As we exit the temple, a market of sorts is set up, selling materials for prayer offerings and myriad other goods from refrigerator magnets to local handicrafts to idols. What gives me pause is the wicker cage full of songbirds that are on offer: you purchase one in order to set it free, symbolic of releasing one’s attachments and so forth. It hurts my head and heart to think about the contradictions. And my guide agrees with my disdain: they’ve found a way to usurp the teachings for their own profit. Prophets, they are not…and my skepticism of organised religion continues.

We continue on to brekkie, more wandering, a ride on the railway, the bus, and a local ferry across the Yangon River to Dalah, just to make sure we’ve hit all modes of transport here. We visit another pagoda and admire their reclining Buddha, its soles telling Gautama’s horoscope. And of course, lunch at the Rangoon Tea Shop, rounding out the musts for the visit here.

My impression? There’s not a lot to do in Yangon, but Shwedagon is literally awe-some. The food is excellent, and I note the Indian, Chinese and Western influences in nearly everything we’ve managed to inhale these past 24 hours. I find it amusing that at every meal so far I’ve been asked, you can eat spicy food? or told, very concerned, that’s spicy. Yes, I reply, donning my chopsticks and smiling.

Bonus: I’ve also managed to find custard apples, an Asian fruit I’ve only ever seen before in India. Now, onwards to the next (next) part of the journey that begins with an unexpected jolt.


Inle: They say what doesn’t kill you makes for a good story after-the-fact, right? Just so, because as I was worried about flying Myanmar National Airlines, I was not worried at all about the taxi I’d take from little Heho airport to Inle.

The air here is fresher than Yangon, and a smoky evening mist is settling. I get in the mini-van and we start driving down the steep 2-lane road that winds up and over the small mountains that surround Inle Lake. The views are stunning in the waning light. About 15 minutes in, my driver starts slowing down and veering towards the edge of the road. There’s a nice scenic overlook where others are stopped, so I think he’s slowing to give me a photo opp.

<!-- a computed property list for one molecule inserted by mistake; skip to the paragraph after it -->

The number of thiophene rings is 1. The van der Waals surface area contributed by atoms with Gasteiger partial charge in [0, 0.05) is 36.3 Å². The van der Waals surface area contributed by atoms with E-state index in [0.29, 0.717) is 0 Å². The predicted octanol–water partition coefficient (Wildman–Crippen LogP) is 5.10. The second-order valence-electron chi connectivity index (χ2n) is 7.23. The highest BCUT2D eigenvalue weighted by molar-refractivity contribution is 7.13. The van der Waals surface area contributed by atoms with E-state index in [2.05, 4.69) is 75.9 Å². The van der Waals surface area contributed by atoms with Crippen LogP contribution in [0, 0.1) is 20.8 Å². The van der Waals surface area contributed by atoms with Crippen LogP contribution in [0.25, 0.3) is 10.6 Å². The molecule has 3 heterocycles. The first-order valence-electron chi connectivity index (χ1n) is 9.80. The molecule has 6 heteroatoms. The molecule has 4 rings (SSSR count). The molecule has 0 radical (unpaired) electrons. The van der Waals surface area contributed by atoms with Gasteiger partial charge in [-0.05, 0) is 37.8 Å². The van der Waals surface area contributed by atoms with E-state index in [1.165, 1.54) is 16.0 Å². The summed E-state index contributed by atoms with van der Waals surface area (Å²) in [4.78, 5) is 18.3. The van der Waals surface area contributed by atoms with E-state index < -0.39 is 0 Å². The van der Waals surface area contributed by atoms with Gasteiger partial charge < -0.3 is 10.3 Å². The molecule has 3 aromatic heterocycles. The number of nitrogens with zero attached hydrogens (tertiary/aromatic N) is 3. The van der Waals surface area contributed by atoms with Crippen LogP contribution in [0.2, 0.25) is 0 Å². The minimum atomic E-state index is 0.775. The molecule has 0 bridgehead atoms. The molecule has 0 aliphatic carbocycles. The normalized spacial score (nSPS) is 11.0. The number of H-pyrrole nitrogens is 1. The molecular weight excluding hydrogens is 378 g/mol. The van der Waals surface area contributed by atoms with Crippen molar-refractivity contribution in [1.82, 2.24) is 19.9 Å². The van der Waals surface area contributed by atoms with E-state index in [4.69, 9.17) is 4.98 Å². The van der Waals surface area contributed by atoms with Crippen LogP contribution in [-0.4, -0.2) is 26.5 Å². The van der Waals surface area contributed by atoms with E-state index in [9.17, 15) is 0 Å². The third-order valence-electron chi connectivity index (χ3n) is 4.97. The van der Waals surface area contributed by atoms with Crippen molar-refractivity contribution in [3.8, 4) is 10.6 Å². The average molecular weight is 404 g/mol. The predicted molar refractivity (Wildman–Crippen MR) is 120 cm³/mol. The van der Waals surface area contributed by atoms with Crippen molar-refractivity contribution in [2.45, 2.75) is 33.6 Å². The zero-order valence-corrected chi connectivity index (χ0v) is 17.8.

Problem is, he doesn’t stop.

Before I can figure out what just happened, we’ve crashed into the white and red safety pylon thing that separates us from the 100+ metre drop-off, which at this point is directly in front of the vehicle. The driver has either passed out or fallen asleep at the wheel, and the jolt wakes him enough to look back at me with these hauntingly glassy eyes (and for me to ask are you okay?). I think I’m in a bit of shock, because it takes a moment before I realise I must get out and get help. Immediately.

My mind is racing but I am not moving. I can’t even imagine what would have happened if we were going any faster. It’s almost sunset. I’m in Burma. The absolute only place I know I DO NOT WANT TO GO on this trip is a Burmese hospital. Will the post hold? I just read a book about the opium trade. I wonder if he’s on opium. Get. Out. Of. The. Van.

I drag myself out of my own head and get out of the vehicle.

The post is holding back the van; it’s bent over, and the vehicle does not look good: there is a massive dent in the front bumper in which the post is now embedded. Time feels somehow warped, slow but too fast, and as I put my hand out to flag down a passing taxi, he is already pulled over. He gets out, checks the car, checks the guy, points to his cab and says, Get in. Get in now.

It takes me a moment to remember to grab my bag from the back, but we get it loaded and there is a very nice and very concerned older Swiss couple in the back seat. Glad to be safe, we continue onward and the taxi driver calls the authorities.